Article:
What's inspired the book Keeping On that you're currently working on? Can you tell us more about why you decided to do this?

When the band broke up, I felt that I was at a new crossroads in life. Up until that point, everything in my life had been about the band and my vision for my future was still very much all about the band, so when that came to its end the way it did, it forced me to consider other avenues. It was a definite end of an era for me and I decided to close that chapter in a literal sense by sharing everything I'd lived through up until that point, in a book.

Can you describe what it's been like for you, writing the book? Has it actually been quite therapeutic setting everything down on paper that you've experienced so far?

It was really therapeutic – and insightful. Being able to look at my journey in a complete sense and bring a kind of context to it all helped me to understand it better and find peace with a lot of it. I discovered patterns in my life (and myself) that I hadn't previously been aware of and there were moments when it was very difficult revisiting certain times and others when I was physically shaking with rage, unable to write the words. So it's definitely been a cathartic experience that I'm glad I've done but I doubt I'd ever do again.

What are your future music plans – is another solo album on the way?

Totally! I'm working on the next album right now! The book has set me behind schedule a little but it's all about the album now – I have a very clear idea of how the new record is going to sound and I can't wait to get it out there.

Your voice is stunning. Did you ever have vocal lessons? Are there particular styles/songs you find harder to sing?

Aww, thanks! I've never had vocal lessons and I only started singing because I didn't have a singer so I just decided to have a go myself, with the aim of someone else doing it further down the line. My voice has definitely changed over the years though and after what must be easily several thousand gigs by now, I've developed this kind of gravely sound to my voice which I can't shake off. As I'm getting older, I find the earlier Kyshera material harder to sing because it's so high and wordy ha ha!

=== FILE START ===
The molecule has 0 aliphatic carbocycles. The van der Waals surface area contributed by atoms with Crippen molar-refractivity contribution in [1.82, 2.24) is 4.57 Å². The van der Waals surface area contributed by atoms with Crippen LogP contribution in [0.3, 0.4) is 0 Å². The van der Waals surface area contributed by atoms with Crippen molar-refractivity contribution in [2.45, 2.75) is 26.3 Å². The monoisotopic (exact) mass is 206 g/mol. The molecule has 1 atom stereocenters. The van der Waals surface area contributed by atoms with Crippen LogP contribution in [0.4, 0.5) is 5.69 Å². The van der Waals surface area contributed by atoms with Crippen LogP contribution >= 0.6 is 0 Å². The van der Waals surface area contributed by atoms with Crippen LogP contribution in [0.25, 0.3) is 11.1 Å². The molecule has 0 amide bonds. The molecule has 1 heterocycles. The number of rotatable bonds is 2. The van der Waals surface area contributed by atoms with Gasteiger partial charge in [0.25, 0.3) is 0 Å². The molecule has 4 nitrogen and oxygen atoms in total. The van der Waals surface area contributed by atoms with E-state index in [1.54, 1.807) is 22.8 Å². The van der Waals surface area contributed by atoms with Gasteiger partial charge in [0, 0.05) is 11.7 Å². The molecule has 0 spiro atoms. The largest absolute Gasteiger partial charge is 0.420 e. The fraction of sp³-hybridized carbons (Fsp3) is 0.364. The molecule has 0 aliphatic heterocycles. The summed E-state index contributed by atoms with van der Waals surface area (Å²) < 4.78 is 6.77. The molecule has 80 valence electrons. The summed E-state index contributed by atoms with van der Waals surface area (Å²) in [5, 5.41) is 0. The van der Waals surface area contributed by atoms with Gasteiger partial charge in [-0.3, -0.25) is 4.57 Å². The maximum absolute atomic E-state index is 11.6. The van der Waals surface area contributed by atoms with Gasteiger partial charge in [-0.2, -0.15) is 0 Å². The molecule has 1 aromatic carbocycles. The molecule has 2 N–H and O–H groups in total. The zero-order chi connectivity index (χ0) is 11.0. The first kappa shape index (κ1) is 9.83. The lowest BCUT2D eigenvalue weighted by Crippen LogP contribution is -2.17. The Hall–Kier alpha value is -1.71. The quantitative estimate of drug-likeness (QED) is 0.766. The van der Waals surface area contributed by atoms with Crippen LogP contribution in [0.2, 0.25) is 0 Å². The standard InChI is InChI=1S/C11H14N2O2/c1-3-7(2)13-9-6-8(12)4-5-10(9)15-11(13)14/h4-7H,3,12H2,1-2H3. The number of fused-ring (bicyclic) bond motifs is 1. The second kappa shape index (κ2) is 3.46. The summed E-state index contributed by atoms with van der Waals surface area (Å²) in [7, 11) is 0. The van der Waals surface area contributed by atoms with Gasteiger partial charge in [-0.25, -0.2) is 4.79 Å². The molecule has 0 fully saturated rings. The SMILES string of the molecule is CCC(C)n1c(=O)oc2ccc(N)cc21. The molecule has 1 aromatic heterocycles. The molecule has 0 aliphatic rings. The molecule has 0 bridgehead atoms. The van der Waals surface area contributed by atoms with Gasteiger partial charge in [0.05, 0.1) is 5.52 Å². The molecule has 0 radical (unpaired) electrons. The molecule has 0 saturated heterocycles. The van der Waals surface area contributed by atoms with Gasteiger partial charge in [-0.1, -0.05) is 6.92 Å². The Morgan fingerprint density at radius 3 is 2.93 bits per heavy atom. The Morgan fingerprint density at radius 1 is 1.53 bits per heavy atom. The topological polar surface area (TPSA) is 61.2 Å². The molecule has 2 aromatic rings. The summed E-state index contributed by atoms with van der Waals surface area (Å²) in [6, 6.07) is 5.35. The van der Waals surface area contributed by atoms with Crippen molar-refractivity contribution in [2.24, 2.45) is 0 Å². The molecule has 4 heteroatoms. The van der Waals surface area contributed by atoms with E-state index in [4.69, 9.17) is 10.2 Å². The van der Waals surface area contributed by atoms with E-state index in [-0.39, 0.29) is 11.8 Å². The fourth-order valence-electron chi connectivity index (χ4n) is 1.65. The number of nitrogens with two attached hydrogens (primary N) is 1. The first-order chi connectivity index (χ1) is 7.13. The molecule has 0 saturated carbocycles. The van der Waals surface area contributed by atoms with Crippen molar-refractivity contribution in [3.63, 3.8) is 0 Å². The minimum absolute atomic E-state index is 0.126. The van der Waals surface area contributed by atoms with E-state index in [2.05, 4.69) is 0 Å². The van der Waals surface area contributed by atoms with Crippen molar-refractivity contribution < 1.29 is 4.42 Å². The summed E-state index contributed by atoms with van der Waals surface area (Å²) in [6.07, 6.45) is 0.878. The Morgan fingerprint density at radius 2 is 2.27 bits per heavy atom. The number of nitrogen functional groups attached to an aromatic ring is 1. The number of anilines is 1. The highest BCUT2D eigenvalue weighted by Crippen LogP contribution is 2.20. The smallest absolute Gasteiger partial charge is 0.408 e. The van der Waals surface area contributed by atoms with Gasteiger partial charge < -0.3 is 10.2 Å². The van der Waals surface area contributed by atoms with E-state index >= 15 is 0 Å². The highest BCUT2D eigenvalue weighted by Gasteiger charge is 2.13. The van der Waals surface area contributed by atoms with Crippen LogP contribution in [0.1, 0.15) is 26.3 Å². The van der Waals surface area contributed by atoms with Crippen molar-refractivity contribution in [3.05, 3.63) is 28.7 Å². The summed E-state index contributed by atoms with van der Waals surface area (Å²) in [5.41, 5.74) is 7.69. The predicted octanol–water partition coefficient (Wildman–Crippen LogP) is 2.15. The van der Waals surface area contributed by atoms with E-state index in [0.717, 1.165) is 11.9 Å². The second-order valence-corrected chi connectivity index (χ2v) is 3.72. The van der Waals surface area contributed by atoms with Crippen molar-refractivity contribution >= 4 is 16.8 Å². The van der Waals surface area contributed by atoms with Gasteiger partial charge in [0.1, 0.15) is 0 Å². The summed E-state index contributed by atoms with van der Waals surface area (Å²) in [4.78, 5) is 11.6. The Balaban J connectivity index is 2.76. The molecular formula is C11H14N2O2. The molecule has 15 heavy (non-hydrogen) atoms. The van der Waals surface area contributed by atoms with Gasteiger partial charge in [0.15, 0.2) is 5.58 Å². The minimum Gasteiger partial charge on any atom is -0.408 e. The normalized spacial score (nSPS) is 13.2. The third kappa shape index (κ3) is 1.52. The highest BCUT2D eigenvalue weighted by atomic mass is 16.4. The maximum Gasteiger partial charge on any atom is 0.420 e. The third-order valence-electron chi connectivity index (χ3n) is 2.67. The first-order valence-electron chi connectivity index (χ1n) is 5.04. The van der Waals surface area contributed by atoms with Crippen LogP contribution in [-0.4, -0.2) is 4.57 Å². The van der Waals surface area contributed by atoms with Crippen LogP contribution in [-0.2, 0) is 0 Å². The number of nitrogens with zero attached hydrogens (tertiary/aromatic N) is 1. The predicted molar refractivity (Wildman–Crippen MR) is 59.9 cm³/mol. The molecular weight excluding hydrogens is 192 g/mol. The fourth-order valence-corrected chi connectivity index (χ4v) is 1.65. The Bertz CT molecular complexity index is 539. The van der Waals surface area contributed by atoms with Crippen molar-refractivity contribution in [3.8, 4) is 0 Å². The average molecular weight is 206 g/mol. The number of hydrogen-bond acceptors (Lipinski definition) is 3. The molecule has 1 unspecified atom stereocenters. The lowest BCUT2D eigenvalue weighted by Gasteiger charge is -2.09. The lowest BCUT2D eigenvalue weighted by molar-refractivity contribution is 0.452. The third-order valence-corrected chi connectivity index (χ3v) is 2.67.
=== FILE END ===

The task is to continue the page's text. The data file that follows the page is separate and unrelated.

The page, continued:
Do you ever feel pressured to live up to your own (or even fans) expectations?

I am constantly pressuring myself! Nothing I've ever done has lived up to my expectations of it and I'm constantly trying to better what I did last time. I'm the worst for never acknowledging my wins, I just keep immediately moving on to the next thing and tormenting myself about getting it as good as possible. As I mentioned though, ultimately my main criteria is to be honest – as long as I feel that my intention was pure, I can stand behind it.

You seem to have a really dedicated fan base, James. How does it feel seeing the huge, positive responses from your listeners?

Ah, it really is amazing. For me, it feels much more like an extended family than a fan-base – social media has played a big part in that, as my fan-base has very much grown from that culture, so straight from the outset we've all had a pretty involved relationship with each other. I know many of the guys by name, I chat with people directly as often as possible, like minded people across the world have become friends (and even partners) through being a part of it.

Would you say you're happy with where you're at in your life right now?

Yeah, I would. But there's something in me that just won't let me be comfortable, I'm always pushing myself forward to the next thing. It's a problem I've got. I live in a lovely house, I don't have a day job, I see my family regularly, I'm fit and healthy, have all the free time I want – yet there's still this thing in me that refuses to chill. I'm always scheming my next project or pushing myself harder with my current one.

Where would you like to see yourself in 5 years from now?

I always like to feel that I'm growing. So in 5 years time I'd like to be doing what I'm doing now but at a higher level – reaching new audiences, expressing new feelings in new songs – and hopefully not having to do so much of the back end stuff that I have to do as an independent artist.

Thanks for your time, James.